Total Miles Traveled Tenants Harbor to Boothbay: 31
Total Miles Traveled Year to Date: 1562
Belfast to Tenants Harbor:
We spend some time this morning exploring the town of Belfast before departing for Tenants Harbor. Just up the hill from the town docks, we find Main Street which is full of interesting looking shops housed in the grand old brick buildings.
Unfortunately it is still early and they haven’t opened their doors yet. We can only peer in the windows. Chases, a really nice coffee and bake shop, is open. Since we have the dogs with us, we take turns going inside to pick out our breakfast of homemade blueberry muffins and berry scones. We enjoy these delicious goodies while sitting on a wooden bench designed to look like a lobster trap which is on one of the corner streets. The town has all kinds of interesting locally produced art work and sculptures along the street corners and sidewalks.
We wish there was more time to spend here as Belfast seems like a great place. Unfortunately there are several tropical storms and hurricanes brewing down south and we want to make sure we are back in Boothbay Harbor before they reach this area.
Today is another beautiful day for our trip to Tenants Harbor. The seas are flat calm and the sun is out in full force. Just after leaving Belfast, we pass the island of Islesboro. This island stretches for 10 miles north and south along Penobscot Bay. The island has several inviting anchorages and nice places to explore. We will have to save this for another year as fall is near and our time is rapidly approaching for our trip south. We soon pass Camden, with its high hills in the background, and then Rockland and Rockport.
Several of the tall ships are out today in the bay for a sail. Today’s trip is uneventful until we reach the harbor entrance for Tenants. We then have to navigate the gauntlet of florescent colored buoys covering the channel.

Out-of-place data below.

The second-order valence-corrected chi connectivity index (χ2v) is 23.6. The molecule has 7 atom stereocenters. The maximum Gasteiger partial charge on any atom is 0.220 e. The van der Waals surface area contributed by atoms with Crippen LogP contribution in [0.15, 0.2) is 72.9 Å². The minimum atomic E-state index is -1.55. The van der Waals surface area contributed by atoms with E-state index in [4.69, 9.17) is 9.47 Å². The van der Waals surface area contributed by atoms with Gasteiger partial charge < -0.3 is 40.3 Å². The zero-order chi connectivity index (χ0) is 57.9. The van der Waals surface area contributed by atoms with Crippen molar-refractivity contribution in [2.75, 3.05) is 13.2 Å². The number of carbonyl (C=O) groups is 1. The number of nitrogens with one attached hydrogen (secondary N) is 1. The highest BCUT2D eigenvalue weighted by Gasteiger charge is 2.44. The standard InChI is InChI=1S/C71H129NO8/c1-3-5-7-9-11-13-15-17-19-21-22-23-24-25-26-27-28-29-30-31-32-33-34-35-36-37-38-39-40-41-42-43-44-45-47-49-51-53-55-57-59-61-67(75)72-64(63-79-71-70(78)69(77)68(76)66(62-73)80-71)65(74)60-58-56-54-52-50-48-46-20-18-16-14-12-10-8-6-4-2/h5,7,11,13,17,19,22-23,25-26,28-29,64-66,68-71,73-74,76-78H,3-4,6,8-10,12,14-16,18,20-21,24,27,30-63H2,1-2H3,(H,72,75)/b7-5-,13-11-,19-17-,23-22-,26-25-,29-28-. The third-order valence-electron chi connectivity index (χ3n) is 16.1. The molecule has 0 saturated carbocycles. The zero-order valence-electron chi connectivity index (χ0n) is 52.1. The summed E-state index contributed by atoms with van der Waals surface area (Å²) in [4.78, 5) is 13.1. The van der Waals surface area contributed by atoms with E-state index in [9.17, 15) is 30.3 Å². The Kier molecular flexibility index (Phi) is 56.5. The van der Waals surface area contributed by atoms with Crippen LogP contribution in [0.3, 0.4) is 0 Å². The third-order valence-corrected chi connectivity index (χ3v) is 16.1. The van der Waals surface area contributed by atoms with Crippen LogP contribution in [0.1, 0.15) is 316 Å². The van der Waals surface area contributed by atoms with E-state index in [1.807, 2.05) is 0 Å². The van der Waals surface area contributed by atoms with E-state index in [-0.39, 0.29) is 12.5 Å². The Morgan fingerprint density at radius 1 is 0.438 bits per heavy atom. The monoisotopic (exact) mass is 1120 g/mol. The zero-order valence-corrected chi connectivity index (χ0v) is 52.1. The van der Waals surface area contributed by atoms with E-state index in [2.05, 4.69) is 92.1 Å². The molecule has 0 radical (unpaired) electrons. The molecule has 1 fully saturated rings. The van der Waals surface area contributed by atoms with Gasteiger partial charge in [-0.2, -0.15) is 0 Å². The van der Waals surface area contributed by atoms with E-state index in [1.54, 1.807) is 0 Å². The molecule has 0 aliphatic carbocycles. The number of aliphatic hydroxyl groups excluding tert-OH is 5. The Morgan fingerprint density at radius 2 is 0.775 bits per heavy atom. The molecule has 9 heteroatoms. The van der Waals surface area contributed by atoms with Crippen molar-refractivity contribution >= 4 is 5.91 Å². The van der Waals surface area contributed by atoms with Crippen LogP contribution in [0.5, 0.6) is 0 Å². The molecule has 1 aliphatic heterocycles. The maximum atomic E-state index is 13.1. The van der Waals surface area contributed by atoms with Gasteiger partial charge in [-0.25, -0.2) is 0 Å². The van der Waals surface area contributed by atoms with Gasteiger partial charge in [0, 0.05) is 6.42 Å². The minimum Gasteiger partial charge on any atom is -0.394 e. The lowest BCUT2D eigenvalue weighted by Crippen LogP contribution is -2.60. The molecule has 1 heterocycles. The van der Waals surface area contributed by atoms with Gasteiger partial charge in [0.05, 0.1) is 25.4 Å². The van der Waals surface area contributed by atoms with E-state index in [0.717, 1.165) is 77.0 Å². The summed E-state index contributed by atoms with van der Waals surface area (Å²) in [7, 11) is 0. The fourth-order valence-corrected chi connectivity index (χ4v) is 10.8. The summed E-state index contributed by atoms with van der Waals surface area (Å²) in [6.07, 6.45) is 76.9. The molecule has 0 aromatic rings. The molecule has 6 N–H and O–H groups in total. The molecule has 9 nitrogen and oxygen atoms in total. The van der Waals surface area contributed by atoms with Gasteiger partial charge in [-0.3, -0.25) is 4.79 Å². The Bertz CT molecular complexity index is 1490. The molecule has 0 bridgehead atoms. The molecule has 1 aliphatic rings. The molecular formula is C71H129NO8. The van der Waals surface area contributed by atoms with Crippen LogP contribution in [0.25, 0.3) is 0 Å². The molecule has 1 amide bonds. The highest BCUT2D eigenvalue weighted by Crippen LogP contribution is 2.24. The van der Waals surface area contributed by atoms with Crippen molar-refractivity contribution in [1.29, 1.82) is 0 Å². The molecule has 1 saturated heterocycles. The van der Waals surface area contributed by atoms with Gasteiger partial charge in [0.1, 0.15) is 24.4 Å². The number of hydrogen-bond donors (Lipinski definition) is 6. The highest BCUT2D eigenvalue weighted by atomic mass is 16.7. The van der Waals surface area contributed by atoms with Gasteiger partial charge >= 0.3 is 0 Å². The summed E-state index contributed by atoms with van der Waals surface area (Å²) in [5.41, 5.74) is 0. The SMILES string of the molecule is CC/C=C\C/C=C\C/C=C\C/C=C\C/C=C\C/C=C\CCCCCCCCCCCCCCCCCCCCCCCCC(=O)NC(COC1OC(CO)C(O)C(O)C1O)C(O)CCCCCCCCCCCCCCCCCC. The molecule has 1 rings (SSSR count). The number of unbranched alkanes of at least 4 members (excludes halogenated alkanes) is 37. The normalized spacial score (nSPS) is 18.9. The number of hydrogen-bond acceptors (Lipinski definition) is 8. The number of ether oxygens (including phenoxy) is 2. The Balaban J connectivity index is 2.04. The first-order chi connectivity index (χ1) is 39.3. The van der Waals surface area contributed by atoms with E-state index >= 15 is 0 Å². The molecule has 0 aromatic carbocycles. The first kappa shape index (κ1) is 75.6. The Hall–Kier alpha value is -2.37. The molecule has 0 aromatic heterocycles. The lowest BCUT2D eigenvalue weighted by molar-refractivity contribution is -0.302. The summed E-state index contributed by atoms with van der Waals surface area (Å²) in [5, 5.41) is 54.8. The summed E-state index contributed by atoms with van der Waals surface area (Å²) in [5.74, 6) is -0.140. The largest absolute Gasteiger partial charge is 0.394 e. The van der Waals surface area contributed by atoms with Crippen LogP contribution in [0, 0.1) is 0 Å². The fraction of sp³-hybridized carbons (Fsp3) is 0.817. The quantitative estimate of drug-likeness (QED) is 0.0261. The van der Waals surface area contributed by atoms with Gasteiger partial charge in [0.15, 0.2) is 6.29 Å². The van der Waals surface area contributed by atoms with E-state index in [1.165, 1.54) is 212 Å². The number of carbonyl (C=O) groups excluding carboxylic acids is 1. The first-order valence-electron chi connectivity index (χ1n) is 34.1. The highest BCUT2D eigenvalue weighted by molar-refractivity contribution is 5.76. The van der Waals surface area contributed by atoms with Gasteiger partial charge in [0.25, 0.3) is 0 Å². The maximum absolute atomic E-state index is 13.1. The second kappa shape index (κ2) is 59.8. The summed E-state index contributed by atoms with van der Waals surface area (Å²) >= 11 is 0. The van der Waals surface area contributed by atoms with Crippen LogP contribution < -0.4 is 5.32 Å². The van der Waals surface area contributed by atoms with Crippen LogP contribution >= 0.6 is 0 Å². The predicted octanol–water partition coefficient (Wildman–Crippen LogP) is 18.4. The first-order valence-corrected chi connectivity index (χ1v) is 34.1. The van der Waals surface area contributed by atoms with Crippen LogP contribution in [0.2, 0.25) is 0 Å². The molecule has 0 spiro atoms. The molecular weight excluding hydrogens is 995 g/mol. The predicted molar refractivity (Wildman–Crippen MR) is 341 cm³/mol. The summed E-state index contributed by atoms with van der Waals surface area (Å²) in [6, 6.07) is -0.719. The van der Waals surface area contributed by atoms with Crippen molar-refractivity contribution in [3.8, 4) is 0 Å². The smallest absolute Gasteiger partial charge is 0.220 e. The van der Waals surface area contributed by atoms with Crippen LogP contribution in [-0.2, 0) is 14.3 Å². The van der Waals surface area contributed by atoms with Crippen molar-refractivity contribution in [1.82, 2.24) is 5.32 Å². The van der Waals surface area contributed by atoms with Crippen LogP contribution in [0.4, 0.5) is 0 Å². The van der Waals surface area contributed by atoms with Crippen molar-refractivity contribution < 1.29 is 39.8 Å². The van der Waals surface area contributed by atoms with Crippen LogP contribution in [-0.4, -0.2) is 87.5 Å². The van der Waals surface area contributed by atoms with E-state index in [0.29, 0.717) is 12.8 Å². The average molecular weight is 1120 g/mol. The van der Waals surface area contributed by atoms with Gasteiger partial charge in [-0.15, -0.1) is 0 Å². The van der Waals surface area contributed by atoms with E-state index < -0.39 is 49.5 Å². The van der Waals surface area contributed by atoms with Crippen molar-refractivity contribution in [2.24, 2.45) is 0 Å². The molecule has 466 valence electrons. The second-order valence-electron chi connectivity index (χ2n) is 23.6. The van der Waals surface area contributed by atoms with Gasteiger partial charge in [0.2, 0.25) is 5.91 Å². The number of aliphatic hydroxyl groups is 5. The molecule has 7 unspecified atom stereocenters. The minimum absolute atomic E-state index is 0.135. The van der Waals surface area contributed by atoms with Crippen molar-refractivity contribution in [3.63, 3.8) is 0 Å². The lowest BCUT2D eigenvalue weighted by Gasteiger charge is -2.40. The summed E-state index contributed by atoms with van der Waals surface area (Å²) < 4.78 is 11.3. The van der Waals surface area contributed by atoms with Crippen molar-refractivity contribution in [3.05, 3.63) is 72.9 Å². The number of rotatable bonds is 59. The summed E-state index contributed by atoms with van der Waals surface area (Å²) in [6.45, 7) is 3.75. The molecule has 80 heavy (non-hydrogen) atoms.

Somehow we manage to make it through this mine field of lobster traps, and we are soon on one of Cod End Restaurant’s mooring balls.
Before exploring the area, we stop in at Cods End Restaurant to pay our mooring fees.
They are all closed up for the season. It seems a lot of restaurants in the area close after Labor Day.
Daisy and Sebastian enjoy a nice walk around this small village. There is not much here other than several lobster pounds, a local grocery store, and two restaurants. Tenants Harbor is primarily a working fishing harbor.
We enjoy a nice peaceful afternoon on the back deck. Around 6:30 PM, a lady in a small boat makes the rounds around the harbor collecting mooring fees from the boaters. We had thought we might just get to stay here for free but are more than happy to pay her our $25 fee.
Total Miles Traveled Belfast to Tenants Harbor: 46
Total Miles Traveled Year to Date: 1531
Castine to Belfast:
We have only a short trip across the Penobscot Bay to the town of Belfast. It is another gorgeous day on the water. The upper Penobscot Bay is very wide, deep and easy to navigate. Having very few lobster traps to avoid, we have a leisurely cruise. We soon see the bell buoy marking the entrance into the Passagassawakeag River (glad I don’t have to pronounce that one). The town of Belfast is just up this river at the base of the bridge. Today the “American Star”, a large cruise ship, is at the town docks.
All of the rental moorings here are managed by the town Harbor Master. We hail her on the VHF and she quickly and efficiently assigns us to a nearby mooring. We had arranged for our mail to be sent here and are happy to find the packing awaiting us in the Harbor Master’s office.
We have a great afternoon visiting with Linda Montgomery, another family friend of the Parker family.
After giving her a tour of IT, she graciously offers to take us to the Belfast Co-op. Other boaters have told us that this co-op is one of the best in Maine. We find the shelves stocked with a wonderful variety of food products. Linda’s daughter, Tamara and her husband Ralph join us later in the day. After giving them a quick tour of the boat, we head over to Young’s Lobster Pound for a great seafood dinner overlooking the harbor.
Young’s is the only lobster pound in the harbor and is one of the best we have seen in Maine.
Jeff’s steamed clams were the largest he has ever seen before. The lobster stew and lobster rolls were equally as good. It was a great day visiting with Tamara, Ralph, and Linda.
Total Miles Traveled Castine to Belfast: 13
Total Miles Traveled Year to Date: 1485
Blue Hill to Castine:
Our next destination is Castine. The weather forecast is for 15-20 knot winds today with gusts of 25mph. We consider staying in Blue Hill an extra day but since our trip is mostly through inside passages, we decide to push on. We leave Blue Hill at low tide. The tides here are quite high at 11 feet. We cautiously exit the narrow channel watching our depth finder as we pass just a few feet from the rocky shoreline.